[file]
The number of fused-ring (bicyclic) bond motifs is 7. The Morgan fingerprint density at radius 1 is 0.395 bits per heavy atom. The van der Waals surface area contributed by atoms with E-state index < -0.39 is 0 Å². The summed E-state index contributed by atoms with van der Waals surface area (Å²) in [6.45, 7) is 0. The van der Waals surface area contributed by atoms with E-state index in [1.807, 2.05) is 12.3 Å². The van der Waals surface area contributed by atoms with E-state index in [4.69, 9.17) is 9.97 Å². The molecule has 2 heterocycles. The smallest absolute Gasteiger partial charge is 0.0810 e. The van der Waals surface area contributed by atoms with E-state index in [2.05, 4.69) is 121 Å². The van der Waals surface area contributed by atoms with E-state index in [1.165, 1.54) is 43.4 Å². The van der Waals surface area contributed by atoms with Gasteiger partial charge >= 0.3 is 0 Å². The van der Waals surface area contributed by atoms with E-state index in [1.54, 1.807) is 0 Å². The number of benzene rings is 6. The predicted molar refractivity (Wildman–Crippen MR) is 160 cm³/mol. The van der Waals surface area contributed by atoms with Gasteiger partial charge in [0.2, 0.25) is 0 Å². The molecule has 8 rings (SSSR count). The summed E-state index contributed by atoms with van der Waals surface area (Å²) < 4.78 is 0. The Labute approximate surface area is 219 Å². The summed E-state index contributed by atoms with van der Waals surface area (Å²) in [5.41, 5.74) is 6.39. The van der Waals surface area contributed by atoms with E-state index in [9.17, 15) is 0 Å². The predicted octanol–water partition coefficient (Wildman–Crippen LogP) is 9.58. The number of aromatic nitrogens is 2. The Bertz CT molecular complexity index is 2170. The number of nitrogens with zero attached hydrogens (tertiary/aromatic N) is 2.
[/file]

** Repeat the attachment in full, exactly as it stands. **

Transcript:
The number of fused-ring (bicyclic) bond motifs is 7. The Morgan fingerprint density at radius 1 is 0.395 bits per heavy atom. The van der Waals surface area contributed by atoms with E-state index < -0.39 is 0 Å². The summed E-state index contributed by atoms with van der Waals surface area (Å²) in [6.45, 7) is 0. The van der Waals surface area contributed by atoms with E-state index in [1.807, 2.05) is 12.3 Å². The van der Waals surface area contributed by atoms with E-state index in [4.69, 9.17) is 9.97 Å². The molecule has 2 heterocycles. The smallest absolute Gasteiger partial charge is 0.0810 e. The van der Waals surface area contributed by atoms with E-state index in [2.05, 4.69) is 121 Å². The van der Waals surface area contributed by atoms with E-state index in [1.165, 1.54) is 43.4 Å². The van der Waals surface area contributed by atoms with Gasteiger partial charge >= 0.3 is 0 Å². The van der Waals surface area contributed by atoms with E-state index in [1.54, 1.807) is 0 Å². The number of benzene rings is 6. The predicted molar refractivity (Wildman–Crippen MR) is 160 cm³/mol. The van der Waals surface area contributed by atoms with Gasteiger partial charge in [0.2, 0.25) is 0 Å². The molecule has 8 rings (SSSR count). The summed E-state index contributed by atoms with van der Waals surface area (Å²) < 4.78 is 0. The Labute approximate surface area is 219 Å². The summed E-state index contributed by atoms with van der Waals surface area (Å²) in [5.41, 5.74) is 6.39. The van der Waals surface area contributed by atoms with E-state index in [9.17, 15) is 0 Å². The predicted octanol–water partition coefficient (Wildman–Crippen LogP) is 9.58. The number of aromatic nitrogens is 2. The Bertz CT molecular complexity index is 2170. The number of nitrogens with zero attached hydrogens (tertiary/aromatic N) is 2.